Insulation: The level of insulation you need will depend on the worst type of weather you're going to face, as well as you as an individual - we all know someone who is cold all the time, and someone else who seems to have an internal radiator!
Detachable and adjustable hood: Hoods add an extra bit of protection that can make the difference between feeling snug and dry or wet and miserable, simply by keeping your head covered.
It is very important to follow the instructions on the care label of the jacket you choose, as the correct care is extremely important in maintaining the effectiveness of winter jackets.
Winter jackets are designed to protect you from the worst weather. But there is a wide range to cover the many different possibilities of "worst weather" variances across the country. Make sure the jacket you choose is designed for the most extreme weather you're likely to face in your area.
Synthetic Padded Riding Jackets
Whilst a synthetic padded jacket can’t match the warmth of a down jacket, it makes up for this in so many other ways. It offers a good level of warmth and is ideal for putting layers underneath that you can remove as you heat up. They offer great value compared to their down counterparts and there is often more of a range to choose from, which makes it easier to find a style that suits your budget.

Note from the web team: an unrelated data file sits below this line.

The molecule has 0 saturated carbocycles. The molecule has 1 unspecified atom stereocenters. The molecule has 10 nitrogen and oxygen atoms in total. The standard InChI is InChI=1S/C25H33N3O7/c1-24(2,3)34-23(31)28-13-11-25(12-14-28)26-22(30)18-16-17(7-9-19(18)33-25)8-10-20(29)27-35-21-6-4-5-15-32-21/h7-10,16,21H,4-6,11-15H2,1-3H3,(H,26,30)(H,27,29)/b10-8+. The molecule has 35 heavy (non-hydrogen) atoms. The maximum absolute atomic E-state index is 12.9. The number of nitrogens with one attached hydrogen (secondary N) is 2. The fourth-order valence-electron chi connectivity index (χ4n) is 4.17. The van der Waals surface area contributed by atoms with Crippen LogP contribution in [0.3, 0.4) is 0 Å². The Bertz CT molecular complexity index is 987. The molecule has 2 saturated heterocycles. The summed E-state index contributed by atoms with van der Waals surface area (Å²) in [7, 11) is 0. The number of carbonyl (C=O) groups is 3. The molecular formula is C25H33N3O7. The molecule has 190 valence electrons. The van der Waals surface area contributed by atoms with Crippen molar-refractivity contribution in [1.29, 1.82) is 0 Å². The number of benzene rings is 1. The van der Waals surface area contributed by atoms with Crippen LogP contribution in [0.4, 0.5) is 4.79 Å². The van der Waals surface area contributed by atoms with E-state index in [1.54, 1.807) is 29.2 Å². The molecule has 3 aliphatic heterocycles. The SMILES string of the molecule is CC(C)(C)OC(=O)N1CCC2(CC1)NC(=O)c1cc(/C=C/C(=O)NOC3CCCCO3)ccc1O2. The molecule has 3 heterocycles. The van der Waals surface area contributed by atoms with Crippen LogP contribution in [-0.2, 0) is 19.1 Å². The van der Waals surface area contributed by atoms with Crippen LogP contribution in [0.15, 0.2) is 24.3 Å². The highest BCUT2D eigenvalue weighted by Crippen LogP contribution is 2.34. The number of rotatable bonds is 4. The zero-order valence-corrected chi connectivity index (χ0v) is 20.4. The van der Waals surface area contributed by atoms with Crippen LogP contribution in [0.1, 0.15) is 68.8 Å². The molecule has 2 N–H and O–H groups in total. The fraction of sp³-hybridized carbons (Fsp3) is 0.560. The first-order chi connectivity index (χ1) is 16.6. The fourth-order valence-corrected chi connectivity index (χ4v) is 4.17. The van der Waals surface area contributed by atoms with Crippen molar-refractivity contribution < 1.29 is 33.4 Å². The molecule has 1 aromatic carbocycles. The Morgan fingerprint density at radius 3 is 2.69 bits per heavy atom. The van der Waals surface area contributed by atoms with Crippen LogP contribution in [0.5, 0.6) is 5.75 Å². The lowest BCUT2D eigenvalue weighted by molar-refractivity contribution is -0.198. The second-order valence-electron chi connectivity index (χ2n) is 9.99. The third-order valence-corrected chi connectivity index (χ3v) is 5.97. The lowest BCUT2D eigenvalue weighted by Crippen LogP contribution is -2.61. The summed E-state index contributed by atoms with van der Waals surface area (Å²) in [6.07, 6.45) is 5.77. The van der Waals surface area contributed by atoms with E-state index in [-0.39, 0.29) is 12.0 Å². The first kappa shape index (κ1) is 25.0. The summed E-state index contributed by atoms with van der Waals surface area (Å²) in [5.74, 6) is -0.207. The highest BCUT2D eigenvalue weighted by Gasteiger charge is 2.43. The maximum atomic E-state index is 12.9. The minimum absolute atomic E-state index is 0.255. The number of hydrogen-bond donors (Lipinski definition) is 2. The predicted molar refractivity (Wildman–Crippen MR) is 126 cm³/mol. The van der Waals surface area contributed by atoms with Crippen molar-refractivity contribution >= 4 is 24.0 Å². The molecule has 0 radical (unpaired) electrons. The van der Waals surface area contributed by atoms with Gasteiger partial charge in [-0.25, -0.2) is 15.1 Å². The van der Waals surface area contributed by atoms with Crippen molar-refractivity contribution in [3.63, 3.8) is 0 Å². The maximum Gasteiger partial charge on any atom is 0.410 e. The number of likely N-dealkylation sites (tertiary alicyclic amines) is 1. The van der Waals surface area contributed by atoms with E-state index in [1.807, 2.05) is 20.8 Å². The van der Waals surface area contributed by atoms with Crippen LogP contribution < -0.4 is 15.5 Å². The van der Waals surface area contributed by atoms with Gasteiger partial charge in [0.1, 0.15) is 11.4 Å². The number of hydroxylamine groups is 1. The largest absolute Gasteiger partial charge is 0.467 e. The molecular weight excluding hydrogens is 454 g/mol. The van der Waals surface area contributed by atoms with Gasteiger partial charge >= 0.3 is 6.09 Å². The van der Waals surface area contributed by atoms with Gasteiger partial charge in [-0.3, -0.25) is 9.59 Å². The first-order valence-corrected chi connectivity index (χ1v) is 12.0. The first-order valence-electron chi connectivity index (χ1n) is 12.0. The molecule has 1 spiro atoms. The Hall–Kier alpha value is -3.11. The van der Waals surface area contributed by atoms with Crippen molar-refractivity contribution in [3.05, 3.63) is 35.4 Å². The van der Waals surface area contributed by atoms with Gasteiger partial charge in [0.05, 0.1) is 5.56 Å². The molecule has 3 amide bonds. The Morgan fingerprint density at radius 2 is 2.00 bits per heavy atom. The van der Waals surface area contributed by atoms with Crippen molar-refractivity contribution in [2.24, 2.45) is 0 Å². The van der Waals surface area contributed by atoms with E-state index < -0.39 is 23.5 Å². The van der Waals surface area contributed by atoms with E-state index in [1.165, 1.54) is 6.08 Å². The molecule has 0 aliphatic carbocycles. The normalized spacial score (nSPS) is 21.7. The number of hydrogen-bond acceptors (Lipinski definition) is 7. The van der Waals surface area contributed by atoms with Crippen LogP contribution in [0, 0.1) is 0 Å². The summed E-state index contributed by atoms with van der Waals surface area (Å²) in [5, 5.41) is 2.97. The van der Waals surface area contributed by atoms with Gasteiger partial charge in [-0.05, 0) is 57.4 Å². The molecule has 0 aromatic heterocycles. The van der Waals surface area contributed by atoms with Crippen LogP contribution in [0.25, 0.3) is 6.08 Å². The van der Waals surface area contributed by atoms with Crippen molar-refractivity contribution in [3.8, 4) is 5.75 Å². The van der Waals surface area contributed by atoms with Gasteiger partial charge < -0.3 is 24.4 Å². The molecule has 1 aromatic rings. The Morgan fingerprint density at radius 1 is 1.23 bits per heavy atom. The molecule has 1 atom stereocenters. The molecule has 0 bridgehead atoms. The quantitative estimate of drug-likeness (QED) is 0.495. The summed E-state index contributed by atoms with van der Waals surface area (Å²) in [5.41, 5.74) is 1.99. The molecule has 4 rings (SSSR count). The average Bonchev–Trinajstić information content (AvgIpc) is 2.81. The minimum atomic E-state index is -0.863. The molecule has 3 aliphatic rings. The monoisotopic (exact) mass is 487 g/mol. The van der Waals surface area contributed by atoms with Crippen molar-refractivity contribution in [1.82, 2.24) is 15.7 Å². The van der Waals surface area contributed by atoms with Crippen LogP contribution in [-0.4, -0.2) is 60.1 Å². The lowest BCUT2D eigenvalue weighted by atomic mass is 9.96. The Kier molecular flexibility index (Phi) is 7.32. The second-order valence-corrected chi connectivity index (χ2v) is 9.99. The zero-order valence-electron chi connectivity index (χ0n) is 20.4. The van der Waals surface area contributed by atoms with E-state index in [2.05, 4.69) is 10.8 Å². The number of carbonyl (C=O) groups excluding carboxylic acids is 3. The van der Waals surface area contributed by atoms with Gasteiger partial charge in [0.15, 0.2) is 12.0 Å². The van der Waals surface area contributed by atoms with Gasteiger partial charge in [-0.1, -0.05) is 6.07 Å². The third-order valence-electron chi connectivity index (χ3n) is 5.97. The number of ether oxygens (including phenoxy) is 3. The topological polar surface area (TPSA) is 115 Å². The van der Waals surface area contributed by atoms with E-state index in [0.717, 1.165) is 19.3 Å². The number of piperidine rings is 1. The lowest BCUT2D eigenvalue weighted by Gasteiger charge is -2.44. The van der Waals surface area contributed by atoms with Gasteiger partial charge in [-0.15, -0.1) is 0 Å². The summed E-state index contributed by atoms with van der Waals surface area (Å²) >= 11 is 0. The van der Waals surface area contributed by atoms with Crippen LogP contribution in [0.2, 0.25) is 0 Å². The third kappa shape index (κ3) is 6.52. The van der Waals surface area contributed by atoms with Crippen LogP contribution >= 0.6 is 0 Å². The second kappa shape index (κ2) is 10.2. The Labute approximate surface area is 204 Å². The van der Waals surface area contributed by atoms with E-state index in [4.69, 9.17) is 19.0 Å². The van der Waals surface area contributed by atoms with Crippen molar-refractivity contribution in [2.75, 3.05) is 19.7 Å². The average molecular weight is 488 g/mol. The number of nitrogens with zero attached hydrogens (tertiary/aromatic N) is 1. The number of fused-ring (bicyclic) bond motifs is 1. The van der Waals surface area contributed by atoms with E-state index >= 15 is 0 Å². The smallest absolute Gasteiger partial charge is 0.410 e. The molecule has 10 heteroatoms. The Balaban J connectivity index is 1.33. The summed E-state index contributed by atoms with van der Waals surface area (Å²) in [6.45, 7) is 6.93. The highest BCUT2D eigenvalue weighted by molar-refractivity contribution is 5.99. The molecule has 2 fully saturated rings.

Key features to look for
Tailored fit: if you want to look vaguely stylish on the yard, you’ll have more chance with a synthetic padded jacket.
Little finishing touches: often these jackets have attractive finishing touches, for example faux fur trim on the hood or fancy pullers on the zips, which give an added appearance of luxury and quality.
The HKM Ella Quilted Jacket is flattering, insulating and stylish too.
Usually, all synthetic jackets are machine washable and can go in the same wash as all your other riding clothes. Plus, many can be tumble dried too. As always, check the care label in the jacket and follow the instructions accordingly.
A good quality padded jacket should keep you snug all winter in the UK and it’ll be a bit easier to look after as well. There’s a great range available too.
3-In-1 Riding Jackets
If you need a coat for every season but only have room in the wardrobe for one, then a 3-in-1 jacket is for you. Unparalleled versatility and offering maximum protection from the elements, it’s the best all-year-round jacket.
Key features to look for
Two individual jackets or layers: Usually a waterproof, outer shell for when it’s wet and mild, and a padded or quilted jacket that’s suitable for cooler, dry days.
Combine to create a third style: The outer shell and the jacket then combine for complete winter warmth and waterproof protection.